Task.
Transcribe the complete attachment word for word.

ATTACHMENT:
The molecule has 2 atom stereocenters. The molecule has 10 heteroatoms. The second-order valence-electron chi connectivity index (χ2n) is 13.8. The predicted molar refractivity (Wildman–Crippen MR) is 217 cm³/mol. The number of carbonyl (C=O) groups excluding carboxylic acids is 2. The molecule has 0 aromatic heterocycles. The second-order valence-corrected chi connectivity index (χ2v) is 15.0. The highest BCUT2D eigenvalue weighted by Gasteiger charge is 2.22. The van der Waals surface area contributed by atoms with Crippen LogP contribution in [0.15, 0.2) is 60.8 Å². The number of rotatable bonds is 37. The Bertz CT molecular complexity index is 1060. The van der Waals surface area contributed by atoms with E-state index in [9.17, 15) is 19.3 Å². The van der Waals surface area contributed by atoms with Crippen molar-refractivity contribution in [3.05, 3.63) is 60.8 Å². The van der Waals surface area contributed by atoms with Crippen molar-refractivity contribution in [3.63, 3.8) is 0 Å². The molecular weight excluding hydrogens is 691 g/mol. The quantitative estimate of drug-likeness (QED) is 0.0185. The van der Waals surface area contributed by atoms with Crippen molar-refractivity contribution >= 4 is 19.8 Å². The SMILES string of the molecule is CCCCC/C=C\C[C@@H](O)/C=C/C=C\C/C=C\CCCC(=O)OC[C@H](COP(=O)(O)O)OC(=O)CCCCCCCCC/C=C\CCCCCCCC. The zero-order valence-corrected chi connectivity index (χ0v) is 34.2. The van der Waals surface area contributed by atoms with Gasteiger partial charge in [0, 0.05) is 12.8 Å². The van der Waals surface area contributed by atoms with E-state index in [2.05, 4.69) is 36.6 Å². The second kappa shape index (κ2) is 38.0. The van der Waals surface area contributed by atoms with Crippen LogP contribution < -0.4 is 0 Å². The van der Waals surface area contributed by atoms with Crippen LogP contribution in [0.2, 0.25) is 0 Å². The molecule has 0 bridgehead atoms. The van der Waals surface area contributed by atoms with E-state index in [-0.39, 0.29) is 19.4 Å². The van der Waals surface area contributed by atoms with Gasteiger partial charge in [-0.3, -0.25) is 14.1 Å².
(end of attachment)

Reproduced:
The molecule has 2 atom stereocenters. The molecule has 10 heteroatoms. The second-order valence-electron chi connectivity index (χ2n) is 13.8. The predicted molar refractivity (Wildman–Crippen MR) is 217 cm³/mol. The number of carbonyl (C=O) groups excluding carboxylic acids is 2. The molecule has 0 aromatic heterocycles. The second-order valence-corrected chi connectivity index (χ2v) is 15.0. The highest BCUT2D eigenvalue weighted by Gasteiger charge is 2.22. The van der Waals surface area contributed by atoms with Crippen LogP contribution in [0.15, 0.2) is 60.8 Å². The number of rotatable bonds is 37. The Bertz CT molecular complexity index is 1060. The van der Waals surface area contributed by atoms with E-state index in [9.17, 15) is 19.3 Å². The van der Waals surface area contributed by atoms with Crippen molar-refractivity contribution in [3.05, 3.63) is 60.8 Å². The van der Waals surface area contributed by atoms with Crippen molar-refractivity contribution in [3.63, 3.8) is 0 Å². The molecular weight excluding hydrogens is 691 g/mol. The quantitative estimate of drug-likeness (QED) is 0.0185. The van der Waals surface area contributed by atoms with Crippen molar-refractivity contribution >= 4 is 19.8 Å². The SMILES string of the molecule is CCCCC/C=C\C[C@@H](O)/C=C/C=C\C/C=C\CCCC(=O)OC[C@H](COP(=O)(O)O)OC(=O)CCCCCCCCC/C=C\CCCCCCCC. The zero-order valence-corrected chi connectivity index (χ0v) is 34.2. The van der Waals surface area contributed by atoms with Gasteiger partial charge in [0, 0.05) is 12.8 Å². The van der Waals surface area contributed by atoms with E-state index in [2.05, 4.69) is 36.6 Å². The second kappa shape index (κ2) is 38.0. The van der Waals surface area contributed by atoms with Crippen LogP contribution < -0.4 is 0 Å². The van der Waals surface area contributed by atoms with Crippen LogP contribution in [0.2, 0.25) is 0 Å². The molecule has 0 bridgehead atoms. The van der Waals surface area contributed by atoms with E-state index in [-0.39, 0.29) is 19.4 Å². The van der Waals surface area contributed by atoms with Gasteiger partial charge in [-0.3, -0.25) is 14.1 Å².